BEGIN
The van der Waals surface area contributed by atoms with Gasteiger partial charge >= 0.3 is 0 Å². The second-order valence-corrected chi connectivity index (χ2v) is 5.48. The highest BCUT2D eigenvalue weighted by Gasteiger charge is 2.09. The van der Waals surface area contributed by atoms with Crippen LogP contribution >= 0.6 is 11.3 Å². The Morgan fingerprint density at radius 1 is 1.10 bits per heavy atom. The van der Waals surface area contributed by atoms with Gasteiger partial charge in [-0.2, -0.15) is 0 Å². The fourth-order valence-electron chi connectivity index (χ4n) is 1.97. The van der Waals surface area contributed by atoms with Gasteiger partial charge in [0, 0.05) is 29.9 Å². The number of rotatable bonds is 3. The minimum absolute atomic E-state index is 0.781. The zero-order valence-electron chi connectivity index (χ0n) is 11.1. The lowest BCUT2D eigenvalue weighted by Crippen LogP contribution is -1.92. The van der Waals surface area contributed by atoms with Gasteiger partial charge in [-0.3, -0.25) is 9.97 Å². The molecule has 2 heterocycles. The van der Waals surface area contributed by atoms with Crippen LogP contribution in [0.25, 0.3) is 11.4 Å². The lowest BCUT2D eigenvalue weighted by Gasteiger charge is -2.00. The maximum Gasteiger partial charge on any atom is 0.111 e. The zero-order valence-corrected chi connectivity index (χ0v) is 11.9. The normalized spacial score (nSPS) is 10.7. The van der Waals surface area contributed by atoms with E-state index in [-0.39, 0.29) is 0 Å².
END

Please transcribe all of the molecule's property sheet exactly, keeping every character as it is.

The van der Waals surface area contributed by atoms with Gasteiger partial charge >= 0.3 is 0 Å². The second-order valence-corrected chi connectivity index (χ2v) is 5.48. The highest BCUT2D eigenvalue weighted by Gasteiger charge is 2.09. The van der Waals surface area contributed by atoms with Crippen LogP contribution >= 0.6 is 11.3 Å². The Morgan fingerprint density at radius 1 is 1.10 bits per heavy atom. The van der Waals surface area contributed by atoms with Gasteiger partial charge in [-0.2, -0.15) is 0 Å². The fourth-order valence-electron chi connectivity index (χ4n) is 1.97. The van der Waals surface area contributed by atoms with Gasteiger partial charge in [0, 0.05) is 29.9 Å². The number of rotatable bonds is 3. The minimum absolute atomic E-state index is 0.781. The zero-order valence-electron chi connectivity index (χ0n) is 11.1. The lowest BCUT2D eigenvalue weighted by Crippen LogP contribution is -1.92. The van der Waals surface area contributed by atoms with Gasteiger partial charge in [-0.3, -0.25) is 9.97 Å². The molecule has 2 heterocycles. The van der Waals surface area contributed by atoms with Crippen LogP contribution in [0.25, 0.3) is 11.4 Å². The lowest BCUT2D eigenvalue weighted by Gasteiger charge is -2.00. The maximum Gasteiger partial charge on any atom is 0.111 e. The zero-order valence-corrected chi connectivity index (χ0v) is 11.9. The normalized spacial score (nSPS) is 10.7. The van der Waals surface area contributed by atoms with E-state index in [-0.39, 0.29) is 0 Å².